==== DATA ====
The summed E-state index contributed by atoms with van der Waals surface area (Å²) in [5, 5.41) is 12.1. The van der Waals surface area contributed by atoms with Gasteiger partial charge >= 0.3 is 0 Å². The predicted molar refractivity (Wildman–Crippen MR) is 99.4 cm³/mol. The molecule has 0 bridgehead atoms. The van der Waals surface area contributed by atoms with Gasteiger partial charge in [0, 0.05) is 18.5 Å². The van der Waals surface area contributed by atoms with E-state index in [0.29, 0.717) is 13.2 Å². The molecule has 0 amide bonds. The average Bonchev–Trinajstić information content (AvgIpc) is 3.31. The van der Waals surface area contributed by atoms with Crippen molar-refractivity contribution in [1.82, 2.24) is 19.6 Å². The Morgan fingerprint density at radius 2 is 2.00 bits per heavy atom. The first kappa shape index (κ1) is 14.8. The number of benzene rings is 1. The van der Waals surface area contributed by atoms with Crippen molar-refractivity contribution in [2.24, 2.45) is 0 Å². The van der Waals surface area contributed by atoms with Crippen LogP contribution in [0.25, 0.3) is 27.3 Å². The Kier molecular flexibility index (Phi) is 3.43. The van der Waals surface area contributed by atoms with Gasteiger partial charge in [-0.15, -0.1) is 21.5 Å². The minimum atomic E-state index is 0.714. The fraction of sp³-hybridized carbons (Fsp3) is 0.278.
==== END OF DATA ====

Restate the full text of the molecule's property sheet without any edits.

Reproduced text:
The summed E-state index contributed by atoms with van der Waals surface area (Å²) in [5, 5.41) is 12.1. The van der Waals surface area contributed by atoms with Gasteiger partial charge >= 0.3 is 0 Å². The predicted molar refractivity (Wildman–Crippen MR) is 99.4 cm³/mol. The molecule has 0 bridgehead atoms. The van der Waals surface area contributed by atoms with Gasteiger partial charge in [0, 0.05) is 18.5 Å². The van der Waals surface area contributed by atoms with E-state index in [0.29, 0.717) is 13.2 Å². The molecule has 0 amide bonds. The average Bonchev–Trinajstić information content (AvgIpc) is 3.31. The van der Waals surface area contributed by atoms with Crippen molar-refractivity contribution in [1.82, 2.24) is 19.6 Å². The Morgan fingerprint density at radius 2 is 2.00 bits per heavy atom. The first kappa shape index (κ1) is 14.8. The number of benzene rings is 1. The van der Waals surface area contributed by atoms with Crippen molar-refractivity contribution in [2.24, 2.45) is 0 Å². The van der Waals surface area contributed by atoms with Crippen LogP contribution in [0.25, 0.3) is 27.3 Å². The Kier molecular flexibility index (Phi) is 3.43. The van der Waals surface area contributed by atoms with Gasteiger partial charge in [-0.15, -0.1) is 21.5 Å². The minimum atomic E-state index is 0.714. The fraction of sp³-hybridized carbons (Fsp3) is 0.278.